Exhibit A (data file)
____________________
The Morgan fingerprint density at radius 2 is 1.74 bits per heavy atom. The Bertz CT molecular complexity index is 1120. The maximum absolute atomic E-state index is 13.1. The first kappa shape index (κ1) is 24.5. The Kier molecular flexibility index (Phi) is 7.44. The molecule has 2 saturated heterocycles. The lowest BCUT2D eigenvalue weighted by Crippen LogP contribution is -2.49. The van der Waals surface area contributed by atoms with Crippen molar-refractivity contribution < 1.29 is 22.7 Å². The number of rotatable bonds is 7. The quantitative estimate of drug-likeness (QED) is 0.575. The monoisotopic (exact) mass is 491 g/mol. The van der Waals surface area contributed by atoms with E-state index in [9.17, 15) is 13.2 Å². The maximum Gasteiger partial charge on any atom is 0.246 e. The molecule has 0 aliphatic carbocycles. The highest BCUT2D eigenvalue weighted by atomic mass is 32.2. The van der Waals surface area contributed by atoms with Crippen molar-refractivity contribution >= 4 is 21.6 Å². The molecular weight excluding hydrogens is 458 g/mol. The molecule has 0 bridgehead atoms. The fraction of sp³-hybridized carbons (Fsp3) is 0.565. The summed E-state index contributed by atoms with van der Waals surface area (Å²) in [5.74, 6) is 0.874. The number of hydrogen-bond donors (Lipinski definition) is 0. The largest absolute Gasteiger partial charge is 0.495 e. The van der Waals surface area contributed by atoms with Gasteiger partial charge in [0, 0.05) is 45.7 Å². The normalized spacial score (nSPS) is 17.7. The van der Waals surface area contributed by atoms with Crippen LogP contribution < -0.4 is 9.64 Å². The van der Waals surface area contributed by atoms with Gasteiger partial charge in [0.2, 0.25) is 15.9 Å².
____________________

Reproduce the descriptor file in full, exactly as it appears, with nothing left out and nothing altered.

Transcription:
The Morgan fingerprint density at radius 2 is 1.74 bits per heavy atom. The Bertz CT molecular complexity index is 1120. The maximum absolute atomic E-state index is 13.1. The first kappa shape index (κ1) is 24.5. The Kier molecular flexibility index (Phi) is 7.44. The molecule has 2 saturated heterocycles. The lowest BCUT2D eigenvalue weighted by Crippen LogP contribution is -2.49. The van der Waals surface area contributed by atoms with Crippen molar-refractivity contribution < 1.29 is 22.7 Å². The number of rotatable bonds is 7. The quantitative estimate of drug-likeness (QED) is 0.575. The monoisotopic (exact) mass is 491 g/mol. The van der Waals surface area contributed by atoms with E-state index in [9.17, 15) is 13.2 Å². The maximum Gasteiger partial charge on any atom is 0.246 e. The molecule has 0 aliphatic carbocycles. The highest BCUT2D eigenvalue weighted by atomic mass is 32.2. The van der Waals surface area contributed by atoms with Crippen molar-refractivity contribution >= 4 is 21.6 Å². The molecular weight excluding hydrogens is 458 g/mol. The molecule has 0 bridgehead atoms. The fraction of sp³-hybridized carbons (Fsp3) is 0.565. The summed E-state index contributed by atoms with van der Waals surface area (Å²) in [5.74, 6) is 0.874. The number of hydrogen-bond donors (Lipinski definition) is 0. The largest absolute Gasteiger partial charge is 0.495 e. The van der Waals surface area contributed by atoms with Gasteiger partial charge in [0, 0.05) is 45.7 Å². The normalized spacial score (nSPS) is 17.7. The van der Waals surface area contributed by atoms with Crippen LogP contribution < -0.4 is 9.64 Å². The van der Waals surface area contributed by atoms with Gasteiger partial charge in [0.2, 0.25) is 15.9 Å².